How suffering and destruction caused by Israel’s Gaza assault serve the ideologies and goals of extremists

Special How suffering and destruction caused by Israel’s Gaza assault serve the ideologies and goals of extremists
Experts say there is a danger that extremist narratives may seem vindicated if the international community fails to move the dial on the Gaza war or if the conflict escalates further across the region. (AFP)
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Updated 21 February 2024
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How suffering and destruction caused by Israel’s Gaza assault serve the ideologies and goals of extremists

How suffering and destruction caused by Israel’s Gaza assault serve the ideologies and goals of extremists
  • Security chiefs have reported a rise in online extremism, hate crimes and individuals flagged to authorities since Oct. 7
  • Experts say ongoing conflict could be used by extremist groups to recruit followers and encourage lone-wolf attacks

LONDON: Violent extremist groups are exploiting public outcry surrounding the war in Gaza to fan the flames of radicalization, recruit followers, and encourage lone-wolf attacks in the West, counterterrorism officials have warned.

Since the Hamas-led attack of Oct. 7, which sparked Israel’s retaliation in Gaza, security chiefs have warned of a dramatic rise in violent Islamist tendencies, online terrorist propaganda, and the number of individuals flagged to authorities.

Speaking at the Munich Security Conference on Saturday, Saudi Arabia’s Foreign Minister Prince Faisal bin Farhan said the provocative actions of Israeli forces deployed in the Gaza Strip would inflame feelings in Arab and Islamic countries, especially with the death toll approaching 30,000.




Since the Hamas-led attack of Oct. 7 and the devastating Israeli military retaliation, US and European security chiefs have warned of a dramatic rise in violent Islamist tendencies. (AFP)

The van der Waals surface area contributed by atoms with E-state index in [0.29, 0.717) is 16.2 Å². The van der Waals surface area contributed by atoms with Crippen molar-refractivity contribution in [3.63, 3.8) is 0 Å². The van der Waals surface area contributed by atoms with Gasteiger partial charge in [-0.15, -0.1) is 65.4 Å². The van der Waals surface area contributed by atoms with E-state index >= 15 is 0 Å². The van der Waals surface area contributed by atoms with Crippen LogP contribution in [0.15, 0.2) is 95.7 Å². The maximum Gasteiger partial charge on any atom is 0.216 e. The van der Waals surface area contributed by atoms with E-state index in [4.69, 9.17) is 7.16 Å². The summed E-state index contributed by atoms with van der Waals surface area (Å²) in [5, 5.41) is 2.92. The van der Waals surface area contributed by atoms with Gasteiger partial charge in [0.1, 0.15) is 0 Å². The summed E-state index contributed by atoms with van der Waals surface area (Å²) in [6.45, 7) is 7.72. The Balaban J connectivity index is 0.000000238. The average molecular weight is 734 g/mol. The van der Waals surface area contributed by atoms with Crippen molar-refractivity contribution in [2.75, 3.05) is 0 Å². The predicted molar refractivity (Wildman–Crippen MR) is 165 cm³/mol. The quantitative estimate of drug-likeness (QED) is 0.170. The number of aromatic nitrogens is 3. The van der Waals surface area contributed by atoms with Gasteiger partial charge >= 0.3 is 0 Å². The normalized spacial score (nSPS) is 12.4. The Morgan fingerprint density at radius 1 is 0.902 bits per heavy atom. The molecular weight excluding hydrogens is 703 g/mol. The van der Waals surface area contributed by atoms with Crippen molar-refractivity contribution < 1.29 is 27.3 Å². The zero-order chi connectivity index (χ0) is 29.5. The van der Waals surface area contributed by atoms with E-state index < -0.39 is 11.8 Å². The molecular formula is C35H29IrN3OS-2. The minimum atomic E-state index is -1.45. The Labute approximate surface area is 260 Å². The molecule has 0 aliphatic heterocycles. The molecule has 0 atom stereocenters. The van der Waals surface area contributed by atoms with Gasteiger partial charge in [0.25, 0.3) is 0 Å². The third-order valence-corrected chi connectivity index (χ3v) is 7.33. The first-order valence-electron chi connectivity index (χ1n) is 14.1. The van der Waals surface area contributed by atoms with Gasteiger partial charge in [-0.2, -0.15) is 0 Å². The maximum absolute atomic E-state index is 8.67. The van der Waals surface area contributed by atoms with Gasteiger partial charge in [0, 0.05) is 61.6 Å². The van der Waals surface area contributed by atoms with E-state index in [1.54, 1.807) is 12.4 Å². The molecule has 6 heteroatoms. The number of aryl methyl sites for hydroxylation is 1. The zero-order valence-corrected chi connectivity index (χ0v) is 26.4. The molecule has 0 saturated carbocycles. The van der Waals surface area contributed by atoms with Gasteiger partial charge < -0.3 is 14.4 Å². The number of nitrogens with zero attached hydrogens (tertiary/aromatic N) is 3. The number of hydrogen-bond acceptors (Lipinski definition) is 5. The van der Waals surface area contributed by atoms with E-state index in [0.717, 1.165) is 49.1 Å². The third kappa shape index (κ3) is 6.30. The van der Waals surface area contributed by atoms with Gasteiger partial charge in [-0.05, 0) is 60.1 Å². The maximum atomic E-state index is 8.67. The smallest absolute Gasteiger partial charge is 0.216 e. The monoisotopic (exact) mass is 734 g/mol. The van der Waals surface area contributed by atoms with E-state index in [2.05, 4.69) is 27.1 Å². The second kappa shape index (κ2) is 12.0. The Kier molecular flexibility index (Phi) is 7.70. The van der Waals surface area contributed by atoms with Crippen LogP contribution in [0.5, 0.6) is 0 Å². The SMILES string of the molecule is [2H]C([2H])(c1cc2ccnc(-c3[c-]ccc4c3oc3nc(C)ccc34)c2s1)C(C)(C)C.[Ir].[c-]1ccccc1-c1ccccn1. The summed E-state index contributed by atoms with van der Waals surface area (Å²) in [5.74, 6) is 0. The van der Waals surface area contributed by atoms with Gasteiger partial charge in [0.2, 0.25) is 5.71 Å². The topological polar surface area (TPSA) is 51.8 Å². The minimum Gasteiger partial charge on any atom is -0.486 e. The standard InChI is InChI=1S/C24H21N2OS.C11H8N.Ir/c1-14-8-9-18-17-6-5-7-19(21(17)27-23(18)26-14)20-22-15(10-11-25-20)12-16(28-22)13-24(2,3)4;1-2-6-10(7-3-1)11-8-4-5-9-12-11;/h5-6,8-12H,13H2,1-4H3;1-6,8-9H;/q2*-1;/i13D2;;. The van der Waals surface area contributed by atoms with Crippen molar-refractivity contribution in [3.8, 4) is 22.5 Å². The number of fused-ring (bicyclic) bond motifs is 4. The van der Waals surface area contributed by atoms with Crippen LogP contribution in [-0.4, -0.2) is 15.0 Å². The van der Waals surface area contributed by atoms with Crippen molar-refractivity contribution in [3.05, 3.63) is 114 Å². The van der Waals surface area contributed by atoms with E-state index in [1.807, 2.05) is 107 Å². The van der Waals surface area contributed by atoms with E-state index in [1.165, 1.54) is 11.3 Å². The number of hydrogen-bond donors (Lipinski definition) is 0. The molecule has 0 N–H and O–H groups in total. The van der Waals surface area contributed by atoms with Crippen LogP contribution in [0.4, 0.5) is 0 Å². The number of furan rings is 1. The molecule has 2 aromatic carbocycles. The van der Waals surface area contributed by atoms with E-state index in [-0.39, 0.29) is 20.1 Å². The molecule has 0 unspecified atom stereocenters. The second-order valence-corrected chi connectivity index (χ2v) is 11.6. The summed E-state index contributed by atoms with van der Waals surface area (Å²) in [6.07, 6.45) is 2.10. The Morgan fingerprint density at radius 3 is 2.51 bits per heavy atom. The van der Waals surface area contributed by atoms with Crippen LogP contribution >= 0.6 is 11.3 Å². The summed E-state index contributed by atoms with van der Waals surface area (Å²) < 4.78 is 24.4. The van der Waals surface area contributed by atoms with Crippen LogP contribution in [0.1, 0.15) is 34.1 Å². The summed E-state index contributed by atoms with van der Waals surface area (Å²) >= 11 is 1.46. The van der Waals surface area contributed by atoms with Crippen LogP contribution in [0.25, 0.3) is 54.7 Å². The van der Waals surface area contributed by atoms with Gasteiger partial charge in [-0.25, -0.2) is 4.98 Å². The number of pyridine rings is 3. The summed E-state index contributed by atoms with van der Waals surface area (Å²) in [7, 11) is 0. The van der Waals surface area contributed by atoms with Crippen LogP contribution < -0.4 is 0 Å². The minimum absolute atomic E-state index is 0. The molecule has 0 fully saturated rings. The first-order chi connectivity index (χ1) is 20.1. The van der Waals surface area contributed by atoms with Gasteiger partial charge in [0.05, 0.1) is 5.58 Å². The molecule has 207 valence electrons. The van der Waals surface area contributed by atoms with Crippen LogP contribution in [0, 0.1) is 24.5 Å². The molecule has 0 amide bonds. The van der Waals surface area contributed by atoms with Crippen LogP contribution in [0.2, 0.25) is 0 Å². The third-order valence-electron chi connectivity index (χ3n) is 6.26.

He warned that these incidents could serve the ideologies of terrorism and extremism around the world.

Last month, Matt Jukes, head of UK counterterrorism policing, said events in the Middle East had created a “dangerous climate” in which anger at Israel’s actions and alleged Western inaction is feeding grievances that can be exploited by extremist groups.

“That puts us at a point in communities, on the street and online, which would lead us to describe what has happened in the Middle East as a radicalization moment,” Jukes said in a statement on Jan. 19. 

“These are the moments when a mixture of outrage, grievance and a set of enduring factors have the potential to influence those susceptible to being pushed towards terrorism.” 

Similar concerns were raised in the immediate aftermath of the Hamas-led attack by the head of MI5, Ken McCallum, who told the BBC that “lots of would-be-terrorists in the UK draw inspiration through their distorted understanding of what is happening in other countries.”

Likewise, in the US, FBI Director Chris Wray said: “We cannot and do not discount the possibility that Hamas or other foreign terrorist organizations could exploit the conflict to call on their supporters to conduct attacks on our own soil.”

Elizabeth Pearson, a counterterrorism expert and author of the recently published book “Extreme Britain,” believes the Israel-Hamas conflict is acting as “a lightning rod” for radicalization — a phenomenon made worse by preexisting grievances.